I feel like I shouldn’t recommend this book to anyone at all. The subject matter is twisted and questionable and sickening. But it was written with such intelligence, clearly, lots of research went into writing this, and that really shines throughout the book. 

To compare it to other books I’ve read, I’d say it has hints of Easton Ellis’ American Psycho mixed with Frey’s My Friend Leonard and Long’s The Book of Paul.

Thank you to Book Sirens for providing me with a copy to read in exchange for an honest and unbiased review.

#OwlBeSatReading #Pinterest #HolidayReads and the #RugbyWorldCup!

Hi everyone,

Just a quickie post today before I bugger off to Gran Canaria for a bit of sunny book reading and exploring in warmer climes!

After reading a fabulous post over at The Coycaterpillar Reads about promoting blogs on Pinterest, I decided to give it a go!

To say I’m a technophobe would be an UNDERSTATEMENT, but I think I’ve done okay.

What I really like about it is you can see all posts in one place without having to scroll and scroll and scroll before something catches your eye! 🙄 I’m certain I miss loads of good stuff on blogs because I get fed up with scrolling so much. I think Pinterest just might be the answer! And if I can set it up, anyone can! 😆

Anyway, if you fancy taking a peek at my OwlBeSatReading Blog board, CLICK ON THE BIG RED PINTEREST icon below 👇🏻👇🏻

As I said, it’s a quick post today, but before I go, here’s what I’m taking with me to read, bearing in mind I’m only there a week, and we’ve got excursions to go on (a day trip to Tenerife being one of them!) and a certain someone’s 40th birthday (not mine, I wish I was 40, yes I’m such a cougar with a younger man 😉). AND not forgetting the RUGBY WORLD CUP to watch! So I’m likely to be in sports bars rather a lot. Hard times.

Until October,

Lisa xx

ONE STAR – A short story by The Behrg

Well, I’ve been DESPERATE for an excuse to have my say about the dreaded ‘One Star Reviews’ that get the online book communities knickers in a right old twist, and nows my chance!

I’ll start by saying, I do love it when my opinion of a book is unpopular. I also seem to get a lot of pleasure bashing out reviews for books I didn’t like, or thought were pretty crappy.

I’ve got to that age where I enjoy having a good moan, things annoy me more these days, (peri-menopausal 😬) and I’ll quite happily verbally fight my corner. (Don’t get me started on litter droppers, unruly children and bad parenting).

So, Behrgs’ book, what can I say? Firstly, I had to read it twice because it was one of those books. It was also very short, only 17 pages. But, OH MY DAYS, what a clever bloke you are Mr Behrg!

I’m not going to give anything away on the synopsis, you can get the lowdown over on Goodreads. What I will say though is this;

If you’re a book blogger, reviewer, dark horror fan who doesn’t get too triggered by stuff, ‘ave a gander at this one.

To say this is a unique story is an UNDERSTATEMENT. I’ve never read anything like it. It is the most relevant read a book blogger will ever come across. I’ll tell you that now. It was a clever, thought provoking head mash which I awarded four stars.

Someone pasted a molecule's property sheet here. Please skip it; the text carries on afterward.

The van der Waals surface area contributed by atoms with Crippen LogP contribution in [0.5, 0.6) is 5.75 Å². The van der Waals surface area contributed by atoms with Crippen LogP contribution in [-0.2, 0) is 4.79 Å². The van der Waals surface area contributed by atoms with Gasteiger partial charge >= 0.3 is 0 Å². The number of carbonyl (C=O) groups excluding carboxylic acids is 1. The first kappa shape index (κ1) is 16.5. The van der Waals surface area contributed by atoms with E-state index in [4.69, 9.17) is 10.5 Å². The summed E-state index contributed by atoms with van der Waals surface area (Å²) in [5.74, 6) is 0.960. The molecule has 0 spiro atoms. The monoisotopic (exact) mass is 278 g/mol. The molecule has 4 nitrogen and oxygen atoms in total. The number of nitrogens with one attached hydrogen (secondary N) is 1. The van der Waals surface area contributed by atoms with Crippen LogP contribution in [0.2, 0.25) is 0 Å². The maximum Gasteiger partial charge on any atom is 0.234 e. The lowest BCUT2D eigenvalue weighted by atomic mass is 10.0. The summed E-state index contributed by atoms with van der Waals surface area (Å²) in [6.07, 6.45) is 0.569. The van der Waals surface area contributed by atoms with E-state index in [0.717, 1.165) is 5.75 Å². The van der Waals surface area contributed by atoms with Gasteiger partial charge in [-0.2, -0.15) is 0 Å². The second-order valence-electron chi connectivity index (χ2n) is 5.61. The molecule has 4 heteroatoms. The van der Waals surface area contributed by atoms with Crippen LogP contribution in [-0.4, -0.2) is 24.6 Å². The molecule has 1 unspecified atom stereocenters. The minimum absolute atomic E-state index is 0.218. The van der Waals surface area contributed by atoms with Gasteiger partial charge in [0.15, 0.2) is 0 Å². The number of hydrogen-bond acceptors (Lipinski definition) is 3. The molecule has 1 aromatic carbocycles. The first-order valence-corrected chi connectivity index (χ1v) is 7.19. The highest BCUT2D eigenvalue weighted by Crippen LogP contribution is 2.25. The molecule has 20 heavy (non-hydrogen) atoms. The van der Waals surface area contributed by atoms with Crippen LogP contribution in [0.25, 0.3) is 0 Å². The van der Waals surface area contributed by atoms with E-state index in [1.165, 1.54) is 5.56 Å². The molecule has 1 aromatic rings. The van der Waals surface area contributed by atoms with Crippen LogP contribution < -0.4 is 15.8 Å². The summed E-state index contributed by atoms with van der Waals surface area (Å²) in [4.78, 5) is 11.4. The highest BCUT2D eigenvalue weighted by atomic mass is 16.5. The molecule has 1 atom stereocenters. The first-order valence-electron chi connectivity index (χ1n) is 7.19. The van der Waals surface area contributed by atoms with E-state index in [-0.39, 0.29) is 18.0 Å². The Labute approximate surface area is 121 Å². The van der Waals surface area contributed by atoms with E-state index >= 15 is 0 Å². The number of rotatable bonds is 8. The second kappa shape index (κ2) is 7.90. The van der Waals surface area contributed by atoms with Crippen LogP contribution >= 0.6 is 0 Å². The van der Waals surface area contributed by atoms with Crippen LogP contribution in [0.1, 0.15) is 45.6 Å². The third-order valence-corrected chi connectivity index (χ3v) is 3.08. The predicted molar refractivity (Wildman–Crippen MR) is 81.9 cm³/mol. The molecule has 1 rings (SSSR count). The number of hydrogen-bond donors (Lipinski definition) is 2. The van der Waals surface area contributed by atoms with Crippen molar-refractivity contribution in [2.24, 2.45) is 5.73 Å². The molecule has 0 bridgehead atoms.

When I finished it, I had to have a very large gin. And then I had to have another very large gin after the first large gin. Honestly. Thank god for gin.

I’m now going to take this opportunity to share some of my reviews of books that I thought were pretty awful. I had a BLAST scribbling down at frenzied rate what I thought of them.

Two deserved two stars (at a push) and the other was, yep, a ONE STAR THIS BOOK IS CRUD I SHALL *USE IT PURELY TO PROP UP MY WONKY SIDE TABLE AND SNORT AT THE SATISFACTION I GOT WRITING THE REVIEW FOR THE LITTLE BASTARD. (*I didn’t actually do this with it because, for starters it was an ARC ebook, so in effect, I’d of have to of used my kindle. And I also do not have a wonky side table, soooo, yeah, anyway).

I do love a bit of feedback about my low star reviews on Goodreads. Some positive, and those joyous negative ones too. Those in particular do fill me with glee.

Click on the pictures to see my (scathing?!) blog posts.

Murder at the Mill by M B Shaw ⭐️⭐️

Goodreads comments:

-“This made me laugh out loud….”

-“I agree with you about this book. I will not read another one by this author.”

-“Hilarious.”

Doll House by John Hunt ⭐️⭐️

Goodreads comments:

-“Ouch!”

-“…I’m waiting to see what you write, maybe you can get it done better.” (Snarky remark, love it 😆)

Psycho Analysis by V R Stone ⭐️

No readers comments on this one, but maybe I’ll get some now I’ve highlighted how much I disliked this book.

So I’ve turned The Behrgs’ review into a post pretty much all about me and my reading preferences. This absolutely was supposed to happen and I’m not sorry in any way. Here’s a bit more about him, I know I’m intrigued by it all, aren’t you?!

This is how the author sees himself:

‘So who (or what) exactly is “The Behrg?”

While “Behrg” is a childhood nickname and the name by which my parents, siblings, and closest friends call me, it’s also my creative identity and the moniker through which my written works can be found. It’s a way for me to share an intimate part of who I am rather than just hiding behind a pen name.